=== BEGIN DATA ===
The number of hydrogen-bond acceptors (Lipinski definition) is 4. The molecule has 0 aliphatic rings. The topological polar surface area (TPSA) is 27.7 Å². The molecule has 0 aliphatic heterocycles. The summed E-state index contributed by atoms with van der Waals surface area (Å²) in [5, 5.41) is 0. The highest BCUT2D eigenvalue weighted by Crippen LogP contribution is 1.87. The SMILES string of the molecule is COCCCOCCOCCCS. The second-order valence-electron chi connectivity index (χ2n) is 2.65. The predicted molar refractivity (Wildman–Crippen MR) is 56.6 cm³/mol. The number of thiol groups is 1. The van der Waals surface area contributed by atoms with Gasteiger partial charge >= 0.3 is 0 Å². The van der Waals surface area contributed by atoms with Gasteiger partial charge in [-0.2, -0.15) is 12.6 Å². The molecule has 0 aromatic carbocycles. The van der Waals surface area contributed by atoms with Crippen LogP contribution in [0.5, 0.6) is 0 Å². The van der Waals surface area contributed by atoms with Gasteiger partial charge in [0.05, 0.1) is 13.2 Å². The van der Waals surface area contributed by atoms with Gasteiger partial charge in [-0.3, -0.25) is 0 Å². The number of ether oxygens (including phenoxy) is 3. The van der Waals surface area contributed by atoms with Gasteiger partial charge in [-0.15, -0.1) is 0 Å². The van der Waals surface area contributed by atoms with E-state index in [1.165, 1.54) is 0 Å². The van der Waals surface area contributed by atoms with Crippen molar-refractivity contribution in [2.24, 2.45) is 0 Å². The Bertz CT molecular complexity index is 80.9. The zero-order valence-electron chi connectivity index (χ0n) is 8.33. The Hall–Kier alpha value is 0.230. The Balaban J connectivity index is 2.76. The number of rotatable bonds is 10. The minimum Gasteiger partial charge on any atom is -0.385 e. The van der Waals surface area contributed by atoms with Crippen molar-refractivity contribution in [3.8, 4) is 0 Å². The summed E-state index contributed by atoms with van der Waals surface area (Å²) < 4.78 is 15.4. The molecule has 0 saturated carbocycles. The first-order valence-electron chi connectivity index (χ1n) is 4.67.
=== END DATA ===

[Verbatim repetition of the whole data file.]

The number of hydrogen-bond acceptors (Lipinski definition) is 4. The molecule has 0 aliphatic rings. The topological polar surface area (TPSA) is 27.7 Å². The molecule has 0 aliphatic heterocycles. The summed E-state index contributed by atoms with van der Waals surface area (Å²) in [5, 5.41) is 0. The highest BCUT2D eigenvalue weighted by Crippen LogP contribution is 1.87. The SMILES string of the molecule is COCCCOCCOCCCS. The second-order valence-electron chi connectivity index (χ2n) is 2.65. The predicted molar refractivity (Wildman–Crippen MR) is 56.6 cm³/mol. The number of thiol groups is 1. The van der Waals surface area contributed by atoms with Gasteiger partial charge >= 0.3 is 0 Å². The van der Waals surface area contributed by atoms with Gasteiger partial charge in [-0.2, -0.15) is 12.6 Å². The molecule has 0 aromatic carbocycles. The van der Waals surface area contributed by atoms with Crippen LogP contribution in [0.5, 0.6) is 0 Å². The van der Waals surface area contributed by atoms with Gasteiger partial charge in [0.05, 0.1) is 13.2 Å². The van der Waals surface area contributed by atoms with Gasteiger partial charge in [-0.3, -0.25) is 0 Å². The number of ether oxygens (including phenoxy) is 3. The van der Waals surface area contributed by atoms with Gasteiger partial charge in [-0.15, -0.1) is 0 Å². The van der Waals surface area contributed by atoms with E-state index in [1.165, 1.54) is 0 Å². The van der Waals surface area contributed by atoms with Crippen molar-refractivity contribution in [2.24, 2.45) is 0 Å². The Bertz CT molecular complexity index is 80.9. The zero-order valence-electron chi connectivity index (χ0n) is 8.33. The Hall–Kier alpha value is 0.230. The Balaban J connectivity index is 2.76. The number of rotatable bonds is 10. The minimum Gasteiger partial charge on any atom is -0.385 e. The van der Waals surface area contributed by atoms with Crippen molar-refractivity contribution in [3.8, 4) is 0 Å². The summed E-state index contributed by atoms with van der Waals surface area (Å²) < 4.78 is 15.4. The molecule has 0 saturated carbocycles. The first-order valence-electron chi connectivity index (χ1n) is 4.67.